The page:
In many cases, suicide can be prevented. Learn the risk factors and warning signs, which include depression, change in personality, self-harm behavior recent life crisis and conversation about wanting to die. If a family member or friend talks about suicide, take them seriously. Listen without judgement and encourage them to seek professional help .
Suicide is death caused by self-inflicted injury with the intent to die.
Suicide is the tenth leading cause of death in the U.S. One person dies by suicide about every 11 minutes. It is the second leading cause of death among people ages 10 to 34, the fourth leading cause of death among people ages 34 to 54 and the fifth leading cause of death among people ages among those ages 45 to 54.
Groups of people who have higher rates of suicide include:
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Although you may not know what might cause a friend or loved one to attempt suicide, there are at least some common characteristics to be aware of.
Known factors that increase an individual’s risk of suicide include:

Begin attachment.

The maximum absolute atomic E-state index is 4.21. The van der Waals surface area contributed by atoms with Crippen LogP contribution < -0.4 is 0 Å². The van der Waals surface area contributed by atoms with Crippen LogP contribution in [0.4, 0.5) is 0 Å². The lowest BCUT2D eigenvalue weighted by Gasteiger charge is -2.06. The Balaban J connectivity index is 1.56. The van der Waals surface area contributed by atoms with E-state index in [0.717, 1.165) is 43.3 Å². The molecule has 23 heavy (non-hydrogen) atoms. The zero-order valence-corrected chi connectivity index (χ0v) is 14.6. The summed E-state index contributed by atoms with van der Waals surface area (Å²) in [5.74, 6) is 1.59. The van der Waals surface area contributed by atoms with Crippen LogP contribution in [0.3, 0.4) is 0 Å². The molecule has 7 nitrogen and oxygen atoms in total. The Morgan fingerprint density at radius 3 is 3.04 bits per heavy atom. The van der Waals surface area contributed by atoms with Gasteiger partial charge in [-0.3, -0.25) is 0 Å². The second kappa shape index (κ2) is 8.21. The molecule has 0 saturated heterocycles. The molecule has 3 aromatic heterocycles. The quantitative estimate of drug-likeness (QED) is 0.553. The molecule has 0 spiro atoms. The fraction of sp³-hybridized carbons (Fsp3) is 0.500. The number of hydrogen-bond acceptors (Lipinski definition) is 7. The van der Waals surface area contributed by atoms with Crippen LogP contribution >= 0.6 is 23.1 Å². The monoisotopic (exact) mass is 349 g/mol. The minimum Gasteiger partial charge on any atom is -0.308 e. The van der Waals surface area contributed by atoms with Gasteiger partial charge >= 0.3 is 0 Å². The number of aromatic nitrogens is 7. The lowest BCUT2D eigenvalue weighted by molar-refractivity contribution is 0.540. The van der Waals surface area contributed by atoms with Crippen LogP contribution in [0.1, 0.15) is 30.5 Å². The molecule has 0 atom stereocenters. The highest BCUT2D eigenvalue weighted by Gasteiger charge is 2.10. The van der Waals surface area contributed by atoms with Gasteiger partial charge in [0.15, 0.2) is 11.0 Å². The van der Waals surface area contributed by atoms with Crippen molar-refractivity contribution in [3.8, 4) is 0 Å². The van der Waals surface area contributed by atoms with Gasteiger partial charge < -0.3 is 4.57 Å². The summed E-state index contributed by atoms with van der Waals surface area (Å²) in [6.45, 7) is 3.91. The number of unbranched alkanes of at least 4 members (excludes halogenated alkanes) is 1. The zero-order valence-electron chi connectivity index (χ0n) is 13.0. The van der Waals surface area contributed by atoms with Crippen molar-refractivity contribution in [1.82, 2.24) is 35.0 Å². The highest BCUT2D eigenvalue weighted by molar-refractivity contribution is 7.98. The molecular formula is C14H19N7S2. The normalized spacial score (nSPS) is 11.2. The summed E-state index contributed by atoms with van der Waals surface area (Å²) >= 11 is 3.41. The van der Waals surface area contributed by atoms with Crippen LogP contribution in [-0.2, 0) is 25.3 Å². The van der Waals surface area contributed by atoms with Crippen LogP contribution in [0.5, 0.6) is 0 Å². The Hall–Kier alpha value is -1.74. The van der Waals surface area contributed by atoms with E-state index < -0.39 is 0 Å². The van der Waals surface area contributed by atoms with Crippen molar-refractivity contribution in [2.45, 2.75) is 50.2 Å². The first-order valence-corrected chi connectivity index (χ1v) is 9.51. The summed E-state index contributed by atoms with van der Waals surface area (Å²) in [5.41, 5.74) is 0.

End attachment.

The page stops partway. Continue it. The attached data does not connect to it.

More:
Community, cultural, societal factors
Some of the more common warning signs that a person may be thinking of ending their life include:
In many cases, suicide can be prevented. The best way you can help prevent suicide is to:
People who receive support from caring friends and family and who have access to mental health services are less likely to act on their suicidal impulses than are those who are isolated from support.
If your friend or loved one is not in immediate danger but is talking about suicide and is showing risk factors for harming themselves, take them seriously. If you can, remove any objects that can be used in a suicide attempt. Encourage them to call – or call together – support services such as the Suicide and Crisis Lifeline: 988. Conversations are with a skilled, trained counselor and are free and confidential and available 24 hours a day, seven days a week.
If the friend or loved one appears to be extremely distressed, don’t leave the person alone. Try to keep the person as calm as possible and get immediate help. Call 911 or take the person to an emergency room.
A note from Cleveland Clinic
If someone you know is exhibiting warning signs for suicide, don’t be afraid to ask if he or she is depressed or thinking about suicide. Listen without judging. In some cases, your friend or family member just needs to know that you care and are willing to hear them talk about how they are feeling. Encourage them to seek professional help.
Last reviewed by a Cleveland Clinic medical professional on 06/18/2021.
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